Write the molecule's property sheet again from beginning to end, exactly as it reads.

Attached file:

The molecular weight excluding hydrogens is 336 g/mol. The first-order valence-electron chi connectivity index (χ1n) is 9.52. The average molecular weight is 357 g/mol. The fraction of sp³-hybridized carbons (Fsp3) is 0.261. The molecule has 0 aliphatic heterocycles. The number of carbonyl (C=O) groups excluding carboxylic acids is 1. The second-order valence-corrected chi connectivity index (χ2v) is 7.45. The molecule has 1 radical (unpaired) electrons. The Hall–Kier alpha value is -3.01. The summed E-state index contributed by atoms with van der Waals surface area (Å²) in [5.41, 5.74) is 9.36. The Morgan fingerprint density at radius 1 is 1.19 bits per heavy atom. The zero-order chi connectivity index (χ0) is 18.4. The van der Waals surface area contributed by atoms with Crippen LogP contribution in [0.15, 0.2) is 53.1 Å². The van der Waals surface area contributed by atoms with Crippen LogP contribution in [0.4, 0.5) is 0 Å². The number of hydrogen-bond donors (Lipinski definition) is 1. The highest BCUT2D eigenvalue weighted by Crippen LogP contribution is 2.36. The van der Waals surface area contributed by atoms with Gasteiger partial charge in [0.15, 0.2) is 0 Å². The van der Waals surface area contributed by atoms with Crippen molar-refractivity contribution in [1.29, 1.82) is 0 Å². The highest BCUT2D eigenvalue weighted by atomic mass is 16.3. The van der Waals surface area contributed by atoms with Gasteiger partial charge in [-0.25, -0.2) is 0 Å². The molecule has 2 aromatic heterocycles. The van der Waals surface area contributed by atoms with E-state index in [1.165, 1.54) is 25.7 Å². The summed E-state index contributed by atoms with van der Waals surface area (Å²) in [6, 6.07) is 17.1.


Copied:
The molecular weight excluding hydrogens is 336 g/mol. The first-order valence-electron chi connectivity index (χ1n) is 9.52. The average molecular weight is 357 g/mol. The fraction of sp³-hybridized carbons (Fsp3) is 0.261. The molecule has 0 aliphatic heterocycles. The number of carbonyl (C=O) groups excluding carboxylic acids is 1. The second-order valence-corrected chi connectivity index (χ2v) is 7.45. The molecule has 1 radical (unpaired) electrons. The Hall–Kier alpha value is -3.01. The summed E-state index contributed by atoms with van der Waals surface area (Å²) in [5.41, 5.74) is 9.36. The Morgan fingerprint density at radius 1 is 1.19 bits per heavy atom. The zero-order chi connectivity index (χ0) is 18.4. The van der Waals surface area contributed by atoms with Crippen LogP contribution in [0.15, 0.2) is 53.1 Å². The van der Waals surface area contributed by atoms with Crippen LogP contribution in [0.4, 0.5) is 0 Å². The number of hydrogen-bond donors (Lipinski definition) is 1. The highest BCUT2D eigenvalue weighted by Crippen LogP contribution is 2.36. The van der Waals surface area contributed by atoms with Gasteiger partial charge in [0.15, 0.2) is 0 Å². The van der Waals surface area contributed by atoms with Crippen molar-refractivity contribution in [1.29, 1.82) is 0 Å². The highest BCUT2D eigenvalue weighted by atomic mass is 16.3. The van der Waals surface area contributed by atoms with Gasteiger partial charge in [-0.25, -0.2) is 0 Å². The molecule has 2 aromatic heterocycles. The van der Waals surface area contributed by atoms with E-state index in [1.165, 1.54) is 25.7 Å². The summed E-state index contributed by atoms with van der Waals surface area (Å²) in [6, 6.07) is 17.1.